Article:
- The Washington Times - Monday, August 25, 2008

The question was posed to several players sprinkled throughout the Washington Nationals‘ clubhouse over the weekend, and the answer was always the same.

Who has been the Nationals’ MVP in 2008? Willie Harris.

Let that one sink in a little bit. The MVP on a major league baseball team is a .255-hitting utilityman with 12 homers and 38 RBI? You better believe it.

Crazy as this notion may have sounded back in April - or even July, perhaps - no one has been more valuable to this team than Harris, who at age 30 has enjoyed a career renaissance in a most unlikely situation.

Signed to a modest $850,000 contract over the winter and asked to serve in a multitude of roles off the Nationals’ bench, Harris instead has become an indispensable member of Manny Acta’s starting lineup - no matter where he plays in the field.

Harris, a natural second baseman, has appeared in 14 games there. But he also has played 14 games at third base (where he only appeared twice before in his career), three at shortstop and 16 in center field. He has settled comfortably into left field, playing in 64 games while Elijah Dukes and others have battled injuries.

And he has been nothing short of spectacular regardless of his position. Know how many errors he has committed this year? Three. His fielding percentage is .986.

Of course, his biggest contributions have come at the plate, where the one-time slap hitter has metamorphosed into one of this team’s most potent power hitters. This is a guy who over the first 1,243 at-bats of his major league career hit a total of seven home runs. That’s one every 178 at-bats.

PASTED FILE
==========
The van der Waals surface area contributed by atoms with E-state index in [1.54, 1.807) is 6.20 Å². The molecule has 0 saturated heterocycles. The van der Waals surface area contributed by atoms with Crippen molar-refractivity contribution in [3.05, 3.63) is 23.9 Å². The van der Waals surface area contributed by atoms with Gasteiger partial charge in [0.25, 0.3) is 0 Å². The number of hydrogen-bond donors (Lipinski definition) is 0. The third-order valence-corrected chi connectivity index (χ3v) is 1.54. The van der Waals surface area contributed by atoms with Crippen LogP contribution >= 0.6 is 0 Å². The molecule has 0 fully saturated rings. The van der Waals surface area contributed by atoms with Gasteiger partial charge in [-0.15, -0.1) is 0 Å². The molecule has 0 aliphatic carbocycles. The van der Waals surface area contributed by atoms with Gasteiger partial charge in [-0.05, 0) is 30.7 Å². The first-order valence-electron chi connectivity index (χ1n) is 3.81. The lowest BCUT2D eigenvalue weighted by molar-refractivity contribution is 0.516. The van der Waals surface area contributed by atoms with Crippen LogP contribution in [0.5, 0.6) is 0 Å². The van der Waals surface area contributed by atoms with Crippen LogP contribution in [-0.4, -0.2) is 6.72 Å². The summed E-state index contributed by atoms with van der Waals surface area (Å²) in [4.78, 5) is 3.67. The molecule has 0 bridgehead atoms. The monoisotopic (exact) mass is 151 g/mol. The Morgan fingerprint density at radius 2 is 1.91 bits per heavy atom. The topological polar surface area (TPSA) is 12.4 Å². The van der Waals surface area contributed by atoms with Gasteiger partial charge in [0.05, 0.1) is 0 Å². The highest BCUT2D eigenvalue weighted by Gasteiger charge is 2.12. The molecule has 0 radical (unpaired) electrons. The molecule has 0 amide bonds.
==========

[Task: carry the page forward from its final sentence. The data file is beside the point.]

So naturally it should come as no surprise that in 282 at-bats this season Harris already has clubbed 12 homers (one every 24 at-bats).

It has become a running joke in the Washington clubhouse each time Harris hits a homer to ask him whether he considers himself a power hitter yet. He keeps blushing and insisting no, but everyone else knows better.

Harris has matured as a hitter. He knows he doesn’t need simply to slap the ball to left field and hope for a single anymore. He has enough oomph in his 5-foot-9 frame to drive the ball to right-center, and he hasn’t sacrificed any of his hitting technique in swinging a little harder.

Which explains how Harris is tied with Lastings Milledge for the team lead in home runs and second only to Ronnie Belliard among regulars in slugging percentage (.453 through Saturday).

For all those reasons, Harris has been one of the Nationals’ best in 2008. But the reason he stands above everyone else as this team’s MVP is that he has done it all with a smile on his face, a hop in his step and not an ounce of ego in his body.

There was a time earlier in his career, when he first came up with the Baltimore Orioles, when Harris could come across as a little too confident for someone of his pedigree. But baseball has a funny way of humbling people, and seven seasons spent bouncing from the Orioles to the White Sox to the Red Sox to the Braves and now to the Nationals have given Harris some perspective.

He remains confident in his abilities - he always will be that way - but he has accepted his place in this game and knows that he can best contribute to a ballclub when he’s willing to do anything asked of him. Which is exactly what he has done for Washington this season.

Need Harris to come off the bench and pinch hit in a key situation? Check. Need him to serve as a late-inning defensive replacement and then make a spectacular catch? Check. Need him to play left field every day for a month and produce like middle-of-the-order bopper? No problem.

Harris’ days as the everyday left fielder are probably numbered. Dukes is close to returning from a calf strain, and he will get his starting job back. Acta has said he’s still going to do what he can to keep Harris in the lineup as much as possible, but even if the manager can’t follow through with that, no one will hear a single peep out of Harris.

He knows his place on this team, and he knows he will contribute whenever he is called upon.

And that is why Willie Harris is the Nationals’ MVP.



Click to Read More

Click to Hide